Compressor Oil Leaks in the Finishing Shop

      If your compressor blows oil into your finishing shop air, you could be entering a world of hurt. Here's advice. October 13, 2008

Question
I have been shooting clears for ten years and never had a problem. I am pretty sure I have an oil lifting problem from my compressor. I bought some filters for my lines and they did not seem to help. I have a new bucket of finish and still the same effect. My rep said to re-seal my doors then top-coat. I am not sure which way to go. I am half scared to seal and shoot again. I am getting tired of sanding the same doors over and over! What causes oil lifting?

Forum Responses
(Finishing Forum)
From contributor C:
Do you mean fisheyes?



From contributor B:
If you are not sure if the compressor is the culprit, blow your compressed air onto a sheet of copy paper and check it for oil spots. Even the smallest speck will give you tons of trouble.


From contributor A:
If your compressor is losing oil either into your lines or into the air, filters will not solve the problem. Find the source first and fix it, then it is easier to buy new lines than to try to remove it from your existing lines.

If the compressor is spewing oil into the air you have a much more serious problem, as your whole shop could be contaminated. Even fisheye eliminator in your coating will not solve it completely. You may have to do a very extensive house cleaning to overcome the contamination.



From the original questioner:
What is the best way of cleaning oil in the shop? I do think I just wore out my compressor. It has lasted ten years and I have worked it pretty hard.


From contributor A:
Prepare yourself mentally for a potential nightmare of a project. Begin by getting rid of the compressor or disconnect and seal it in 6 mil plastic and duck tape. Get a new compressor (or a rebuild on the old if possible), and buy all new lines immediately. Throw away the old lines.

Then begin the process of cleanup. Everywhere this oil has been blown, walked through, touched and transferred through shoes, hands, air, may have to be cleaned and isolated until the problem is resolved.

As to the chemistry required, it is best to start by pulling up the MSDS on the exact brand of oil your compressor has been using. Machine oils can contain all kinds of additives these days and zeroing in on your brand will help find the answers.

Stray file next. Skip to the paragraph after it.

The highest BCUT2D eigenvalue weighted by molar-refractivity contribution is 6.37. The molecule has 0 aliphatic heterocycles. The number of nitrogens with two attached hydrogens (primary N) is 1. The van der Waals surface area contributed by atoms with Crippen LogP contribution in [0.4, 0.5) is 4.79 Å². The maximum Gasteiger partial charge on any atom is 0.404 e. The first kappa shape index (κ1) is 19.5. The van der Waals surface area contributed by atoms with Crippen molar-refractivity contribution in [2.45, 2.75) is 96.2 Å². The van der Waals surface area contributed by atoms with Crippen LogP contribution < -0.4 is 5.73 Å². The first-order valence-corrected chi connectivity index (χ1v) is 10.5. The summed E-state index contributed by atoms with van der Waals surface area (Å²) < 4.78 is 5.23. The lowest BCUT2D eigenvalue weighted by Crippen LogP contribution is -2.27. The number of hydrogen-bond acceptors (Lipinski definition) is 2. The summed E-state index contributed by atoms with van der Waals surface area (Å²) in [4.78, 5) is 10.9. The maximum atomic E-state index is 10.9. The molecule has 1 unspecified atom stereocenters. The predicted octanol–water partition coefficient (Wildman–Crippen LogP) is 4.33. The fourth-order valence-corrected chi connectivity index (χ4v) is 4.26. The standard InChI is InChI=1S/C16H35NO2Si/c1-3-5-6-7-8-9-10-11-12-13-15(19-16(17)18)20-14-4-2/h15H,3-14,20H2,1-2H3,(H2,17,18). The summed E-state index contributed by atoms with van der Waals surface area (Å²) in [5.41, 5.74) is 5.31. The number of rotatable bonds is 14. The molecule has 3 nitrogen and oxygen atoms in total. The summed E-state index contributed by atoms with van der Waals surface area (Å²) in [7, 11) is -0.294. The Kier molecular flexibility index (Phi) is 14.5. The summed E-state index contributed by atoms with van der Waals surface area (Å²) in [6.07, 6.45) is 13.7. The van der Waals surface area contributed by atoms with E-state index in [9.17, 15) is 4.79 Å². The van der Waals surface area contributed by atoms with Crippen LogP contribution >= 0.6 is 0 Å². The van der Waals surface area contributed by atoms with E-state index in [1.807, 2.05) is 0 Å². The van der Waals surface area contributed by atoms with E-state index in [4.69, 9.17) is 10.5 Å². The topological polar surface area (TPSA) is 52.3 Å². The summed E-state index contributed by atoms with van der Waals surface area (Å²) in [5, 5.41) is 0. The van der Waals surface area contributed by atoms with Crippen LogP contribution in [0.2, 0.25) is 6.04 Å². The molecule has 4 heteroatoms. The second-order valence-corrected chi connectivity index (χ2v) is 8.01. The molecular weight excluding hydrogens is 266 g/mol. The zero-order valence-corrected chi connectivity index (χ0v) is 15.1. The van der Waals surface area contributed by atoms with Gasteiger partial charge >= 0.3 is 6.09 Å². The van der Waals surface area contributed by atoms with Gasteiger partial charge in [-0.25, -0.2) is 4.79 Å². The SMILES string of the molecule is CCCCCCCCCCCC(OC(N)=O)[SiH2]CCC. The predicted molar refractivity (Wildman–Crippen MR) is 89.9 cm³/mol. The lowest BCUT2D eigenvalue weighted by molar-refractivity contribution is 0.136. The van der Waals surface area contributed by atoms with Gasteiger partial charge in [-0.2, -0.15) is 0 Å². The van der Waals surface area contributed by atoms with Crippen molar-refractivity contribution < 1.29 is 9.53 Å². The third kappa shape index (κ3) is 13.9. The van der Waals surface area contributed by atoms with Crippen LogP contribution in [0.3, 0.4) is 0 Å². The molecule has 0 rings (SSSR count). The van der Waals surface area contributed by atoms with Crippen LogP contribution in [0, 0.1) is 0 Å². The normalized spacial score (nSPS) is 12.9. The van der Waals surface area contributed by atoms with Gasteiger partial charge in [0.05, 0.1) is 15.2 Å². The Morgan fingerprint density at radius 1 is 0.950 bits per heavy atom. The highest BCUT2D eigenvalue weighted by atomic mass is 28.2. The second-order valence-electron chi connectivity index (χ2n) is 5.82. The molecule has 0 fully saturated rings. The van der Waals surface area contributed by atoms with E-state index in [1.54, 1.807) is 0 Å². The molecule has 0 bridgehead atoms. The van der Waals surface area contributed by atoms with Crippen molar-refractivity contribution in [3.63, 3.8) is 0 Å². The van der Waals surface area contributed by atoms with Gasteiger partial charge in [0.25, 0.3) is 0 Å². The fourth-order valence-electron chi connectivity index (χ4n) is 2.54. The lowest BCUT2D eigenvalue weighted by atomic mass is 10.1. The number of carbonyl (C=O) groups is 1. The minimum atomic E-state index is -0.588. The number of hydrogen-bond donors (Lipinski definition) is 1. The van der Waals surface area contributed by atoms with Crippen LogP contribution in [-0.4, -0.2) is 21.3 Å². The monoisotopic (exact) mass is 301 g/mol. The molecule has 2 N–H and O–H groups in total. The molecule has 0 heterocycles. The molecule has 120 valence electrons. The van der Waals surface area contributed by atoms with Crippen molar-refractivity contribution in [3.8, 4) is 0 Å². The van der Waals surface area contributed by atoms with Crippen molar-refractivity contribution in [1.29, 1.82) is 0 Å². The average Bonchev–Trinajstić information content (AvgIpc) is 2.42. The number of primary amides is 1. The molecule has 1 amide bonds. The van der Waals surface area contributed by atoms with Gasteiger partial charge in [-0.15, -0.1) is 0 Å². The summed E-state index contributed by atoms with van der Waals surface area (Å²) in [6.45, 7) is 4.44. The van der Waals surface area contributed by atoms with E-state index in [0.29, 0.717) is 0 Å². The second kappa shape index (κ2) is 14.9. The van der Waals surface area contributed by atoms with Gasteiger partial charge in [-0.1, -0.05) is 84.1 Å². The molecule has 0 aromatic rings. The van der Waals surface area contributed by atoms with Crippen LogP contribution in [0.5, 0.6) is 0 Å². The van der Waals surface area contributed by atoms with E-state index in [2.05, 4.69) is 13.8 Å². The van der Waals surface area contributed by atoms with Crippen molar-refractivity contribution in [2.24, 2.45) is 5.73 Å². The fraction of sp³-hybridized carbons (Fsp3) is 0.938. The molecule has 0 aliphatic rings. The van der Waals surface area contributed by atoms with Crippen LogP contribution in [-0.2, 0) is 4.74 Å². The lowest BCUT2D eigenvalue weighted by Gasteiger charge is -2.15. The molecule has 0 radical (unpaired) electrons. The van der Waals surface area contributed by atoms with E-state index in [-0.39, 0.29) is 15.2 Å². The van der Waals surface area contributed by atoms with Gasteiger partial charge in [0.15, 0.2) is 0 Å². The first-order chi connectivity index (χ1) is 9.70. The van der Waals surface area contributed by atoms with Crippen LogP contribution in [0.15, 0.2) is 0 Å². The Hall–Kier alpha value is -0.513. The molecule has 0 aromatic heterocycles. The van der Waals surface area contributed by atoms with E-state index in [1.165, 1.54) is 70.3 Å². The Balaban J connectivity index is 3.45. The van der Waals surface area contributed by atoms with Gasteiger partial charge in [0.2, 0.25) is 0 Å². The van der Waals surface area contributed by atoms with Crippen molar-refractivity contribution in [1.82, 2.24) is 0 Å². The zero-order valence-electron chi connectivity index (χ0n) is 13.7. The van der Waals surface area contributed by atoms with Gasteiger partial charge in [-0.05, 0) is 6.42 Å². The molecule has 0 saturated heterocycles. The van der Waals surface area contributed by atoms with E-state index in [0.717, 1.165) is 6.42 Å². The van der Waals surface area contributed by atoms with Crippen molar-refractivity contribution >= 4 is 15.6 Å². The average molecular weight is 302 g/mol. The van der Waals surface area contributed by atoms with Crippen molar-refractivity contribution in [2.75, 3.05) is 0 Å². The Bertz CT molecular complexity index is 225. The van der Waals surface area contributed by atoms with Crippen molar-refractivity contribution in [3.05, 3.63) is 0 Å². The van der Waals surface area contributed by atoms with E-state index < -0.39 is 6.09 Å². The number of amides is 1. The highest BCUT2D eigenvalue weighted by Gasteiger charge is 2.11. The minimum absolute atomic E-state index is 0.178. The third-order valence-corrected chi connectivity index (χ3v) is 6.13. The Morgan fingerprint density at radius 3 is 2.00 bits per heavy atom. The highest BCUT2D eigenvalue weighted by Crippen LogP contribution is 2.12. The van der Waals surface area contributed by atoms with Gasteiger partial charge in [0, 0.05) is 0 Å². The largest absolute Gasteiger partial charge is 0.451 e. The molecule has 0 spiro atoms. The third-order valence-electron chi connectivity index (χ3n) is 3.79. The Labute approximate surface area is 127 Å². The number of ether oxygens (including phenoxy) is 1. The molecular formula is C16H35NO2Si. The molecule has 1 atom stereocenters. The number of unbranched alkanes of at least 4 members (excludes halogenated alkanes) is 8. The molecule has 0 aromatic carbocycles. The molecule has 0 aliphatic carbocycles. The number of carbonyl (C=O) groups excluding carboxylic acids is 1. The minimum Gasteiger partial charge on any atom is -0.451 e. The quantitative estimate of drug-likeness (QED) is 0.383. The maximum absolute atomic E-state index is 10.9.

Most manufactures have a website and or technical support number listed on their bottles. If there is on yours call it and ask to speak to one of their chemists. Explain the problem and see if they can quickly provide you with the chemical antidote. If there is silicone involved, your best bet is toluene and xylene, but that might not solve the whole problem.

You may have a mild case which won't ruin you and your production for long but you could be in for a major contamination cleanup. This kind of stuff migrates and attaches to everything it had a chance to. If it was spewing through your airlines it could even be on the ceiling and rafters (in the dust) just waiting for a breeze to drop it down onto your production area.

Workers clothing that may have been exposed should be removed also. Start everything with a very complete vacuuming with a hepa that will contain what you suck up. Then don Tyvek suits, gloves, boots, and respirators if you have to get into the serious chemistry. Change respirator cartridges daily or more until this is over.

You and only you can assess just how far this could have spread. Do the worst most logical areas first and see if you have overcome it.



From contributor J:
Do you have to add oil to your compressor?


From the original questioner:
No I have not checked it lately, last time I did it was ok. I have been seeing oil around the switch and main regulator.


From contributor T:
The quickest way to tell if your pushing oil is to remove one of your water traps and take a look, if it's not visually present then take a little sniff. You'll have no problem detecting that petroleum order. If that occurrence took place in my shop it would be months before I got a good night’s sleep.

As Contributor A stated even after complete clean up you can and probably will have contamination episodes. The hairs on the back of my neck stand up just thinking about this. I'm not going to say good luck because what you may need is a divine intervention.



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